- Ed Kyle
The MCT today would be a brontosaurus in the age of trilobites. Im sure there is an element of pointed humour behind it. A massive reusable vehicle that launches at best every two years isn't that interesting to me. There isnt even serious work on how to live on Mars yet. Obviously nothing like MCT's necessary environment exists today.

It is the F9R which is right under your noses, can serve markets today, and can just maybe evolve into something that launches again on the same day. Try to imagine a world where the F9R has found a sufficient market to keep it's factories running building more even at that launch rate. If you can believe that, and Im not sure I do, it is not too hard to imagine Elon Musk dabbling in mars. He wouldn't need MCT to do so either.

Offline Vultur

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Re: Financing Spacex's Mars plans
« Reply #44 on: 07/07/2014 02:16 AM »
The only way that SpaceX is going to build and launch multiple HLLVs and trans-Mars spacecraft is if a government, or governments, fund the project.  I've always seen SpaceX plans as a pitch to NASA and the U.S. government.  None of this gets built otherwise.

 - Ed Kyle
Maybe.

I don't think we know enough to know what it will cost, though, or what other funding sources he has in mind, etc.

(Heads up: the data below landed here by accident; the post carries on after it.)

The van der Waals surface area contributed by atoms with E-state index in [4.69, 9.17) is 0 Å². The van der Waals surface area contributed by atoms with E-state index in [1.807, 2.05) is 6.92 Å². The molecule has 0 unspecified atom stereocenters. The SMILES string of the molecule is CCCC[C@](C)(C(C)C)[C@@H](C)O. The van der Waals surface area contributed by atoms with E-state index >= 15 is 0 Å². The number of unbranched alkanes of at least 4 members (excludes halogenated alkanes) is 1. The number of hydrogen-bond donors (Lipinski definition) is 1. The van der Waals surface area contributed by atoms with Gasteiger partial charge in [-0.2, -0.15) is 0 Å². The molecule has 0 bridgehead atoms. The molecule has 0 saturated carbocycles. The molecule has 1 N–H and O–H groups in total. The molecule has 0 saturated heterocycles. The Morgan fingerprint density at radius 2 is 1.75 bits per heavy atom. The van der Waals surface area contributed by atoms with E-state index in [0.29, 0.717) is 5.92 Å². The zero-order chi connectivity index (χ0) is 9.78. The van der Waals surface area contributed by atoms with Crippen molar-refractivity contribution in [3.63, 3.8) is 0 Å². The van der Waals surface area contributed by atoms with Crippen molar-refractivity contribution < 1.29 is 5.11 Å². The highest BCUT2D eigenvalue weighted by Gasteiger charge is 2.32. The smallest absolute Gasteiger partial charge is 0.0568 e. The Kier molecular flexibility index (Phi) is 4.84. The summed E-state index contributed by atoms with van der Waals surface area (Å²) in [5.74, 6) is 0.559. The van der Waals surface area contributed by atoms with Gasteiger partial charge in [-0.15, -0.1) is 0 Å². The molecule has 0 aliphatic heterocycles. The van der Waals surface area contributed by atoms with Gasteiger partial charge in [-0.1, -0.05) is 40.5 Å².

I think what Cruncher suggests (selling billions worth of Tesla stock) could well work, IF Tesla gets to the point that Musk thinks it can handle that (having the CEO sell all that stock might make people not want to invest in it as much). It might work even better if by the time Musk does that, Tesla's grown a lot more so it's $50 or 100 billion of Tesla stock.



The MCT today would be a brontosaurus in the age of trilobites. Im sure there is an element of pointed humour behind it. A massive reusable vehicle that launches at best every two years isn't that interesting to me.

Why should it launch at best every two years? Sure, Mars launch windows are roughly that often, but you'd probably have multiple launches per window (not the first one, but...), If they can really get gas-and-go reusability, couldn't you use one rocket multiple times in a single launch window?

Also, if they're talking about getting there and back in 6 months ... if they have that kind of performance to burn wouldn't the launch window be wider?

Quote
There isnt even serious work on how to live on Mars yet.